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Advances in Technology for Burn Injury Survivors

According to the American Burn Association, nearly half a million Americans suffer thermal burn injuries each year, resulting in approximately 40,000 hospitalizations and 3,400 deaths annually. Despite these alarming statistics, the survival rate is high. This is largely attributable to advances in research, medicine, and technology in the field of burn injury care.

Thermal burns can cause severe damage to the victim’s skin, requiring focused wound care, infection prevention, and even excision and skin grafts. Eschar excision and skin grafting has long been the standard of care. Skin grafting can be accomplished through different methods. An autograft is where skin from a donor site on the same patient is used. One benefit to the autograft is that there is no risk of rejection. However, the donor sites are painful. Moreover, autografts may not be feasible in the case of extensive burns covering large surface areas.

Burn survivors with more extensive burns may need temporary wound coverage with an allograft, xenograft, skin substitute, or dermal analog, due to insufficient or unavailable donor sites. An allograft is where tissue is taken from a living or deceased human donor. Xenografts involve tissue taken from a different species.

In addition to grafts, there are also a number of skin substitutes and dermal analogs available. Some are designed to replace the dermis while others replace the epidermis. Various dressings for burn wounds are commercially available, as well.

However, as important and effective as these traditional approaches to burn care are, there is currently increasing excitement and interest in cell-based techniques for more permanent coverage of burn wounds.

Japanese researchers recently grew skin from the cells of a mouse using a technique that could be useful for burn victims in the future. Most importantly, the scientists were able to grow skin with hair follicles and sweat glands. The results are promising for producing a much more functional skin for burn victims.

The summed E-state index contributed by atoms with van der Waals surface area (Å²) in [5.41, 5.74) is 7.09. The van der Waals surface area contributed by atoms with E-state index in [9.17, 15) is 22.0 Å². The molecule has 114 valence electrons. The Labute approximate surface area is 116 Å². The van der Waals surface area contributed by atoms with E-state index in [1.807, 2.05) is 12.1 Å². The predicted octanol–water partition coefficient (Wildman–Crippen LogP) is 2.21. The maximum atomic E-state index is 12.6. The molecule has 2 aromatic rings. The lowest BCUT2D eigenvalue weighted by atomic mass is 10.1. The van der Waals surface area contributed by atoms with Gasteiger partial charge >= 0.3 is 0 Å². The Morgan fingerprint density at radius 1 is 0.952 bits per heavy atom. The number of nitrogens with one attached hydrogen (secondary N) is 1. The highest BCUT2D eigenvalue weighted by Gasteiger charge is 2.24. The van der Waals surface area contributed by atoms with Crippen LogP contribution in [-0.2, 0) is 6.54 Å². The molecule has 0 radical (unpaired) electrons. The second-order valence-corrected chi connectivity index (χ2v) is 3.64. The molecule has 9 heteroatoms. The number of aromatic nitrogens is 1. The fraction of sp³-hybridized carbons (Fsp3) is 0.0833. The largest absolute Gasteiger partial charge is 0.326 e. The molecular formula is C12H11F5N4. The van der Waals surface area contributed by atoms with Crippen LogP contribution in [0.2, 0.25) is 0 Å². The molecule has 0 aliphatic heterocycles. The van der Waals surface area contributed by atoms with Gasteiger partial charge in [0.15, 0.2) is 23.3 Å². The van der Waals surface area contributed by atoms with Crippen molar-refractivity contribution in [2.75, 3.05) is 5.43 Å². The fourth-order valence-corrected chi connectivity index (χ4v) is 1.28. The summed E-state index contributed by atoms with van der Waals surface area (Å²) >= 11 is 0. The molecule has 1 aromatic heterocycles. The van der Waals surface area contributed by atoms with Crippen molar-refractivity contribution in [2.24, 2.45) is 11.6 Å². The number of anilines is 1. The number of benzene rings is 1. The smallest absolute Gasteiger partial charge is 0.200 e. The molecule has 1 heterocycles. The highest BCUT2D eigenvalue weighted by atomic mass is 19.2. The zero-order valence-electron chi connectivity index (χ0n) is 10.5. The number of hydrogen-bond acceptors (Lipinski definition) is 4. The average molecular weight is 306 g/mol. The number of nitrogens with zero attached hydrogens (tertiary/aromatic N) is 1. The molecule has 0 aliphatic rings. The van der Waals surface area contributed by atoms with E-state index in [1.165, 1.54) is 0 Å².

We have also seen advances in technology that allows healthcare professionals to track wound healing over time and calculate burn sizes. For example, WoundFlow is an electronic mapping program that was developed for these reasons as an upgrade over the traditional paper diagram method (Lund-Browder) of tracking burn healing.

These new technologies were developed to enhance the care medical professionals can provide to their patients. It is important that burn survivors know what care is available to them. Burn injuries are both physically and emotionally painful. The best way to move forward after a burn injury is with as much up-to-date knowledge of treatment techniques available.

COPYRIGHT © 2022, STARK & STARKNational Law Review, Volume VI, Number 104
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About this Author

David M. Schmid, personal injury attorney, Stark Stark Law Firm
Associate

David M. Schmid is an Associate and member of Stark & Stark’s Personal Injury Group.  He focuses his practice on the representation of injured victims, with an emphasis on automobile, premise liability, and insurance law.  He has extensive experience in all stages of personal injury litigation.  

Prior to joining Stark & Stark, Mr. Schmid worked as an Associate attorney for a personal injury law firm in Southern New Jersey.  He simultaneously served as the Municipal Prosecutor for the City of Woodbury from 2009-2011.  Mr. Schmid also...

609-895-7339
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